• The World Today

    How the Sustainable Development Goals can be made to work for the world's poorest

    Fifteen years after the Millennium Development Goals were set in place, the UN's new targets are ambitious. They will need the mobilization of private finance and people all over the world holding their governments to account.

    417

    Mark Suzman is president of Global Policy, Advocacy, and Country Programs at the Bill & Melinda Gates Foundation

  • The World Today

    The route to a safer future with fewer road deaths

    Globally, road traffic injuries are the leading cause of death among young people between 15 and 29. It's time to address this neglected and preventable challenge.

    714

    Lord Robertson of Port Ellen is Chairman of the Commission for Global Road Safety and a trustee of the FIA Foundation, a UK charity which supports international road traffic injury prevention

  • The World Today

    The West must address the chaos it has sown in the Middle East

    Bombing the jihadists of Islamic State will only create similar groups. What is needed is a non-military approach to the many problems of the region

    714Sami Abdel-Shafi
  • The World Today

    Expert view: What happens next after the Iran nuclear agreement?

    There will be shocks but Iran has more incentives to honour the agreement than to subvert it.

    714Sir Richard Dalton
  • The World Today

    Yemen: Aden is being torn apart

    Amid fractured alliances, the era of a united Yemen is coming to an end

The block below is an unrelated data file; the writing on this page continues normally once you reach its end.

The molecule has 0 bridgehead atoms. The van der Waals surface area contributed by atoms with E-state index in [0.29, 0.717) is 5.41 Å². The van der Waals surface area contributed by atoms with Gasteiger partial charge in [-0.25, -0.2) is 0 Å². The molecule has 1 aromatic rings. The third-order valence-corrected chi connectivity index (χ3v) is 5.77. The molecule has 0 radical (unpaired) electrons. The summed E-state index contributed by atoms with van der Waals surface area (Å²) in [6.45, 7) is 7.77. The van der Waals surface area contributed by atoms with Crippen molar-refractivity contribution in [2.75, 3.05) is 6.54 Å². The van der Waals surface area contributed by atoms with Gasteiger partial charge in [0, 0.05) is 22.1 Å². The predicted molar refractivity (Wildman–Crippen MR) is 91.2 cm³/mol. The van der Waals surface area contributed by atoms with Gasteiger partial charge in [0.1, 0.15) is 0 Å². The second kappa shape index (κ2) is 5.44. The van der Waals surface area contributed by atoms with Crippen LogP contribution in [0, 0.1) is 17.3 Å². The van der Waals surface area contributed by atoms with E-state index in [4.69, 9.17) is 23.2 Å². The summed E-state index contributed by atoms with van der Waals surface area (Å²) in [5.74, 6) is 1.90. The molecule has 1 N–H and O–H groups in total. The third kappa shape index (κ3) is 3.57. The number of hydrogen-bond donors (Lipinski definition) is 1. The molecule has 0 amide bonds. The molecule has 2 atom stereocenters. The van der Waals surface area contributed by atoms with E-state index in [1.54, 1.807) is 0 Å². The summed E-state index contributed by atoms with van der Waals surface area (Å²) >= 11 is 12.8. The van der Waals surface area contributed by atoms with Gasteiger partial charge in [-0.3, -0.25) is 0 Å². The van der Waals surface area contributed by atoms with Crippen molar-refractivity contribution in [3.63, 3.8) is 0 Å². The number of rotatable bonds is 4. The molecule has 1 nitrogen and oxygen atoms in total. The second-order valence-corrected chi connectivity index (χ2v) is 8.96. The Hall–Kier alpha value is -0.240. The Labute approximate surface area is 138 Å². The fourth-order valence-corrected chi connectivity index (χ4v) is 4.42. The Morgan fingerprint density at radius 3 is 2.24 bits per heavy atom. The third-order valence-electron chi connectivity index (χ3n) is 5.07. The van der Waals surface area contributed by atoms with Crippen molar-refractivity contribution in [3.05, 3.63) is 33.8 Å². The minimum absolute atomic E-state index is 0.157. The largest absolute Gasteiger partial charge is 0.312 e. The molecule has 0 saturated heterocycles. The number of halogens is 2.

714

    Iona Craig won the 2014 Martha Gellhorn Prize for her ‘courageous, insightful and humane reporting’ from Yemen, and the Frontline Club print award in the same year for coverage of an American drone strike that hit a wedding convoy

  • The World Today

    UK tops soft power table despite China’s cultural blitz

    Competition to be the global No 1 in soft power is increasing as China embarks on a global diplomatic  offensive – but it is Britain that is still winning.

    Soft power – the ability of countries to get their way through influence, not military force – is no longer an aspect of international relations that is left to accidents of language, history or the reach of pop music.

    714
  • The World Today

    Yemen: Why is Riyadh flexing its muscles?

    Saudi Arabia’s air strikes on Yemen are causing concern among its allies

    714

    Peter Salisbury is an independent journalist and analyst

  • The World Today

    5 things: John Kerry

    1. John Kerry grew up with the privileges of the wealthy upper class – boarding schools in Switzerland and New England, learning fluent French and college at Yale. In fact his father was a State Department employee, his education was paid for a by great aunt, and he grew up feeling rootless. In the words of The Boston Globe, he was a gentleman without substance.Both his wives have been wealthy heiresses. 
    2. With the middle name Forbes, Kerry shares initials with John F Kennedy. While dating Jackie Kennedy’s half-sister, Kerry went sailing with the president in 1962.
    714
  • The World Today

    Postcard from… Piccadilly

    Lilliput for Syria’s refugees: An artist is pricking consciences in the West End

    714Alan Philps
  • The World Today

    India: Tharoor praised for saying Britain must pay

    At a time of sharp polarization in Indian politics, the diplomat and politician Shashi Tharoor has come close to uniting the country with a call for Britain to pay reparations for two centuries of colonial rule. 

    ‘Britain’s rise for 200 years was financed by its depredations in India,’ Tharoor said during a debate at the Oxford Union in support of the motion, ‘This house believes Britain owes reparations to her former colonies’. 

    714

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